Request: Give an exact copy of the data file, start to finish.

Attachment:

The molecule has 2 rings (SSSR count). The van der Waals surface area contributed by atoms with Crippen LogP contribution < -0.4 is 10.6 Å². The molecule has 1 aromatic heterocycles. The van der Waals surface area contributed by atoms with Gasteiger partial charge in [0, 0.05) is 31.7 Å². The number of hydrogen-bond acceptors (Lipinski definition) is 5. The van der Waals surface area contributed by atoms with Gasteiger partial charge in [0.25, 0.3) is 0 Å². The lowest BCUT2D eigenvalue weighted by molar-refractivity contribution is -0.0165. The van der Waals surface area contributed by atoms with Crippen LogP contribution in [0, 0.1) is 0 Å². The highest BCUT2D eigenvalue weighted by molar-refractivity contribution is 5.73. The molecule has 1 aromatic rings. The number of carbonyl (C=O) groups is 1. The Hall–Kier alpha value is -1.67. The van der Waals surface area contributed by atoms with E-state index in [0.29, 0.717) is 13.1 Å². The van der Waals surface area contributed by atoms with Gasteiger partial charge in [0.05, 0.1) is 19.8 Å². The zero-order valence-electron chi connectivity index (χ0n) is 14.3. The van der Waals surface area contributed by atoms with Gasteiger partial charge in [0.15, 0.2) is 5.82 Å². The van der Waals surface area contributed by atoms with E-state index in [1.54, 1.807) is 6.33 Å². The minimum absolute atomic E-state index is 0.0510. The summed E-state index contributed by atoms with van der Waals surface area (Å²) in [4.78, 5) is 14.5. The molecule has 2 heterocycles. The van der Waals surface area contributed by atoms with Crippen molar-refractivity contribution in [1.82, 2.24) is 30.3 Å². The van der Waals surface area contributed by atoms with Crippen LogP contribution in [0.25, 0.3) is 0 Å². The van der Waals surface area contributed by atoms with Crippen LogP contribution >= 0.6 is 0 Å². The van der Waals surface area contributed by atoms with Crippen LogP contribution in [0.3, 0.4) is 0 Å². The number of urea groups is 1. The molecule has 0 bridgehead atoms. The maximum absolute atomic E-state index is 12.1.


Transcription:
The molecule has 2 rings (SSSR count). The van der Waals surface area contributed by atoms with Crippen LogP contribution < -0.4 is 10.6 Å². The molecule has 1 aromatic heterocycles. The van der Waals surface area contributed by atoms with Gasteiger partial charge in [0, 0.05) is 31.7 Å². The number of hydrogen-bond acceptors (Lipinski definition) is 5. The van der Waals surface area contributed by atoms with Gasteiger partial charge in [0.25, 0.3) is 0 Å². The lowest BCUT2D eigenvalue weighted by molar-refractivity contribution is -0.0165. The van der Waals surface area contributed by atoms with Crippen LogP contribution in [0, 0.1) is 0 Å². The highest BCUT2D eigenvalue weighted by molar-refractivity contribution is 5.73. The molecule has 1 aromatic rings. The number of carbonyl (C=O) groups is 1. The Hall–Kier alpha value is -1.67. The van der Waals surface area contributed by atoms with E-state index in [0.29, 0.717) is 13.1 Å². The van der Waals surface area contributed by atoms with Gasteiger partial charge in [0.05, 0.1) is 19.8 Å². The zero-order valence-electron chi connectivity index (χ0n) is 14.3. The van der Waals surface area contributed by atoms with Gasteiger partial charge in [0.15, 0.2) is 5.82 Å². The van der Waals surface area contributed by atoms with E-state index in [1.54, 1.807) is 6.33 Å². The minimum absolute atomic E-state index is 0.0510. The summed E-state index contributed by atoms with van der Waals surface area (Å²) in [4.78, 5) is 14.5. The molecule has 2 heterocycles. The van der Waals surface area contributed by atoms with Crippen molar-refractivity contribution in [1.82, 2.24) is 30.3 Å². The van der Waals surface area contributed by atoms with Crippen LogP contribution in [0.25, 0.3) is 0 Å². The van der Waals surface area contributed by atoms with Crippen LogP contribution >= 0.6 is 0 Å². The van der Waals surface area contributed by atoms with Crippen LogP contribution in [0.3, 0.4) is 0 Å². The number of urea groups is 1. The molecule has 0 bridgehead atoms. The maximum absolute atomic E-state index is 12.1.